"My old grandad said that when he had at last made his way to the top of the big rim where he could see over into the Carolina Piedmont, he expected to start down the mountain slope. But, when he got there and looked, all he could see was a great blue ocean of peaks stretching out into the haze of the distance as far as he could see.
"Laurel and rhododendron were in great plenty, along with sweet shrub and witch hazel, wild sweet williiam and holly, alder and sassafrass, sumac and buckeye. The herbs were there too. "Yarb" doctors have dug them up for generations. There are still those in the hollows who know how to brew for distempers and aches -dog hobble and mullein, horsemint and wild cherry, boneset and queen of the meadow, ginseng and lady-slipper...
"There had never been any pillared mansions in those remote slopes and valleys. Nor had there been any ease from labor. The cabins had been not much better than those of slave quarters on the plantations.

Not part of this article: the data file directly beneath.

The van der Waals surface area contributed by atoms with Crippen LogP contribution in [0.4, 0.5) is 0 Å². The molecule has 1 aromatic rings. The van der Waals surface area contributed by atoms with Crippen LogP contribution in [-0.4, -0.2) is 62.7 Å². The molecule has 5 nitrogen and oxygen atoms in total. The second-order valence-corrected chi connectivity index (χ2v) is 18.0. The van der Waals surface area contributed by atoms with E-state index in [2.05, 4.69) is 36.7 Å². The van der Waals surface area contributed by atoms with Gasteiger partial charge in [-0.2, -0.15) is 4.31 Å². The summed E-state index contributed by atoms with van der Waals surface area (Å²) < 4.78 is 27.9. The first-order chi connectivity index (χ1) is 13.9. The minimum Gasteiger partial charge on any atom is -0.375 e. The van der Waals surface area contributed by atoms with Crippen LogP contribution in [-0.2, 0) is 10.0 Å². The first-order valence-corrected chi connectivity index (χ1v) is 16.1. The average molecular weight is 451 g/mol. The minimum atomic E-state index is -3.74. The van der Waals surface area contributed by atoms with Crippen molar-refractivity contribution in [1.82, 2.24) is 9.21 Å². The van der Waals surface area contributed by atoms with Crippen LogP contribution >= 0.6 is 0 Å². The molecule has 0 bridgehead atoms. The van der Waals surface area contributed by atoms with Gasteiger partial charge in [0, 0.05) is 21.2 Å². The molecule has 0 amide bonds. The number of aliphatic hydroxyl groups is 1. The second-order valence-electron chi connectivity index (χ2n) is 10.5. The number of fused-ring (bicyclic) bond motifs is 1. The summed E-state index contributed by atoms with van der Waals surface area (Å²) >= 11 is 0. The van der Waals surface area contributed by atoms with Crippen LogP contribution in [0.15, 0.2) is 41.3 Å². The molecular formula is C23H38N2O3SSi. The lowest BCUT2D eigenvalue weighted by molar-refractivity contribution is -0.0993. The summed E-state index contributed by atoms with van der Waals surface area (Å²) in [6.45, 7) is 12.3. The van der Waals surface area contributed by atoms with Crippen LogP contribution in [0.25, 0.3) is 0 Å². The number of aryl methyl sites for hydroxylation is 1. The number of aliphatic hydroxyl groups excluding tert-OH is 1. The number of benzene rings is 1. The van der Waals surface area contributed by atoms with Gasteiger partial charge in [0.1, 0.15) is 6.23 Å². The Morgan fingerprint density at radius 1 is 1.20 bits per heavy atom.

"When you think about the mountains in the old days, don't you go thinkin' about them in terms of picnics and these little walks you call hikes. I remember the ox-carts strainin' and creakin' and complainin' along the ridges. I think of men walking a hundred and fifty miles and fetching back things they needed on their backs, or maybe packin' it in on a horse. Some drove oxen and it took a couple of months to come and go. It was long hard work.
"We were mountain men and we liked it."
The South and the Southerner, Ralph McGill, 1964. Offered for sale by Chewybooks as of July 19, 2010